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A Stray Black Hole Is Hiding Somewhere In The Milky Way

First Posted: Feb 03, 2017 03:27 AM EST

Astronomers have recently discovered a rogue black hole within the Milky Way galaxy.

Business Insider reported that a rogue black hole was discovered hiding within a high-speed cosmic cloud at the corner of the Milky Way galaxy. While scientists have only found 60 black holes out of hundreds of millions of them (with the closest one located 3,000 lightyears away from Earth), the discovery has given them clues on where some of the black holes must be located.

"We found a new way of discovering stray black holes," Professor Tomoharu Oka, an astrophysics professor at Keio University and author of the study, said in a statement.

For the study, the team used the ASTE Telescope in Chile and the 45-meter Radi Telescope at Nobeyama Radio Observatory. While they were observing several molecular clouds near the scraps from a supernova explosion named SNR W44, they found a stray black hole located 10,000 lightyears away.

With a speed of 100 km per second, the team named the cloud "the Bullet." It is about 300 times the speed of sound in space and is behaving in an unusual way.

"Most of the Bullet has an expanding motion with a speed of 50 km/s, but the tip of the Bullet has a speed of 120 km/s," study's lead author Masaya Yamada, a graduate student at Keio University in Japan, said, according to Phys.org. "Its kinetic energy is a few tens of times larger than that injected by the W44 supernova. It seems impossible to generate such an energetic cloud under ordinary environments."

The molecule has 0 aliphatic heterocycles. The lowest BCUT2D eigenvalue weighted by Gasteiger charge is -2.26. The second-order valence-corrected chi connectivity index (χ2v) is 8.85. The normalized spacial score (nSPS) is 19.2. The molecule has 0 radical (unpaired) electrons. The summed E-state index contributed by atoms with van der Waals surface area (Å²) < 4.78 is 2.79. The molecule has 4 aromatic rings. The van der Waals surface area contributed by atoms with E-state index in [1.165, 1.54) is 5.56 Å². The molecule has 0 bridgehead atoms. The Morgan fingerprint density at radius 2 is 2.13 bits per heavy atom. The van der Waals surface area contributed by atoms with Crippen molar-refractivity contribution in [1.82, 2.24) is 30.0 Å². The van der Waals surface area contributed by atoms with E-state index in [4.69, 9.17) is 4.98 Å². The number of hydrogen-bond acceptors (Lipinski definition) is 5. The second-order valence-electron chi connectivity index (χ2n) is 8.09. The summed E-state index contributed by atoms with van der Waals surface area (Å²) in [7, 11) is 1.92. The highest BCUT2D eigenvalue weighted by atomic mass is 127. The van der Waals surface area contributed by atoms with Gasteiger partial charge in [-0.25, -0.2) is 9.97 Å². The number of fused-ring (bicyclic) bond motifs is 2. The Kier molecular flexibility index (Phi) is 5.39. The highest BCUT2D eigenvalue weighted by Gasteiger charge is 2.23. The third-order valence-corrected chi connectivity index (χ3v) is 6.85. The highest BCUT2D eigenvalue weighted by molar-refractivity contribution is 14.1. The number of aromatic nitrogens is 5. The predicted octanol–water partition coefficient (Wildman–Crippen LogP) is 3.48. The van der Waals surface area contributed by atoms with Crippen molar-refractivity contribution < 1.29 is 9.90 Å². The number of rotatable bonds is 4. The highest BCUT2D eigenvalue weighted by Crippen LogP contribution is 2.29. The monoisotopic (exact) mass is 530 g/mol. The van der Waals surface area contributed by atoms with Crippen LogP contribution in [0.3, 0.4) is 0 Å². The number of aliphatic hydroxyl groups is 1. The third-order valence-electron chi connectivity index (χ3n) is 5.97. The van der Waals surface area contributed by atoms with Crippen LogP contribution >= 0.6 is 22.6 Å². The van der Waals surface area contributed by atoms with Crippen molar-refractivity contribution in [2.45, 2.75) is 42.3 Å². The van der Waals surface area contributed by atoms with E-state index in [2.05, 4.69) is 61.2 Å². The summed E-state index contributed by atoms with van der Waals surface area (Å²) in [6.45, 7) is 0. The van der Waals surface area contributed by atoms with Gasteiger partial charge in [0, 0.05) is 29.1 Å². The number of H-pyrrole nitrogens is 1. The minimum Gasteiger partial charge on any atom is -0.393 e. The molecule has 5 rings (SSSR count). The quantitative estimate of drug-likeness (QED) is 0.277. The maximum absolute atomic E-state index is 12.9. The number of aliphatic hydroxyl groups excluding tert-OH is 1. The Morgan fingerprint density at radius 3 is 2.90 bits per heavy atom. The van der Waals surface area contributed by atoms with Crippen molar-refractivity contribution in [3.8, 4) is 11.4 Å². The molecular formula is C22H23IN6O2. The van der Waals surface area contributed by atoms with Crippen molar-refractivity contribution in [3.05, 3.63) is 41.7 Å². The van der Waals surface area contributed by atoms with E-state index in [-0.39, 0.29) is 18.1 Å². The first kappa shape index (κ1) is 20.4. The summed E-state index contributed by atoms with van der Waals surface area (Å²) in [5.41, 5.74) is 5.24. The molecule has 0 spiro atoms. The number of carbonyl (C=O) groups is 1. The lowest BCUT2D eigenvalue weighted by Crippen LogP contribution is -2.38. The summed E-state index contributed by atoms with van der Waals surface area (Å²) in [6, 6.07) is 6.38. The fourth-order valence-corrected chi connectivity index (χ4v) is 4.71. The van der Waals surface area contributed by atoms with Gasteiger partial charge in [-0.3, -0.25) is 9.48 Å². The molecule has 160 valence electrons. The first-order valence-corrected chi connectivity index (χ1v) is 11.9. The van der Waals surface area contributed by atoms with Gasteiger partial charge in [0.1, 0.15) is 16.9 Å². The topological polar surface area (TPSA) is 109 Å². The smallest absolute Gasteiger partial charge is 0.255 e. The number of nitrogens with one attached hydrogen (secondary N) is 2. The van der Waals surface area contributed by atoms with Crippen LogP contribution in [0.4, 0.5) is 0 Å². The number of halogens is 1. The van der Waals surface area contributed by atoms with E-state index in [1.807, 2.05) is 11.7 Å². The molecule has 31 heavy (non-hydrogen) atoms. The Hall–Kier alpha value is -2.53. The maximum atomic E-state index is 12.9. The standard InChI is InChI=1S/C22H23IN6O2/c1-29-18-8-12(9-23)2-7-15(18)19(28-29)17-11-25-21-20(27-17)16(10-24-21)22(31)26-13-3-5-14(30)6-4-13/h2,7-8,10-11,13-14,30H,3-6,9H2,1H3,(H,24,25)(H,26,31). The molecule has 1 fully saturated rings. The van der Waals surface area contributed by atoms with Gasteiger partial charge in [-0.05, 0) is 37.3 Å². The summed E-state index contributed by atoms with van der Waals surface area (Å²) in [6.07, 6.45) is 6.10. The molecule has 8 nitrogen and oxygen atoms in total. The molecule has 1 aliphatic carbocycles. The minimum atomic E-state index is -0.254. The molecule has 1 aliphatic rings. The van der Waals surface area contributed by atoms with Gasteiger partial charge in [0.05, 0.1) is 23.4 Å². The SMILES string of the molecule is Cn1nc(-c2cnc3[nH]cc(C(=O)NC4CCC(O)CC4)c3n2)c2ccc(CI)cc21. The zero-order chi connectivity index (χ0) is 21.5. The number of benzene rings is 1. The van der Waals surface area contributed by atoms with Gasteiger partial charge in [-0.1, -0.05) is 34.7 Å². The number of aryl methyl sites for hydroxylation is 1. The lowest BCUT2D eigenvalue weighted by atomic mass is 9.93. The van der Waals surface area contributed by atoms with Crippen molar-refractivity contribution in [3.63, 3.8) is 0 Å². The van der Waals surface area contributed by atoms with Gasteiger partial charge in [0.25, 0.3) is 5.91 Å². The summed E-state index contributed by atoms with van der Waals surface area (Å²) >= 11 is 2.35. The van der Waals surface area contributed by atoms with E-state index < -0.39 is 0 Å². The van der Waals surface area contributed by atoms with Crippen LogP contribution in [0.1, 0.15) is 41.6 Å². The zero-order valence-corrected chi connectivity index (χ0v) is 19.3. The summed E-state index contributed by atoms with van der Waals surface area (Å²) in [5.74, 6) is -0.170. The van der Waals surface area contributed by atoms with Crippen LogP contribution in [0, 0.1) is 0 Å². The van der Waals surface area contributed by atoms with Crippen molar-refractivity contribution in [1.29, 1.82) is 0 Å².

The team came up with two conclusions explaining the Bullet's strange behavior. First is the "explosion model," where the gas shell of the supernova remnant may have passed by a black hole and created an explosion. The activity must have accelerated the gas towards the Earth after it whipped past the black hole.

Another equally potential explanation is the "shooting model," where high-speed black hole must have stormed through the gas. The black hole's strong gravity must have dragged the gas along, which eventually formed a gas stream.

The study is published in The Astrophysical Journal Letters.

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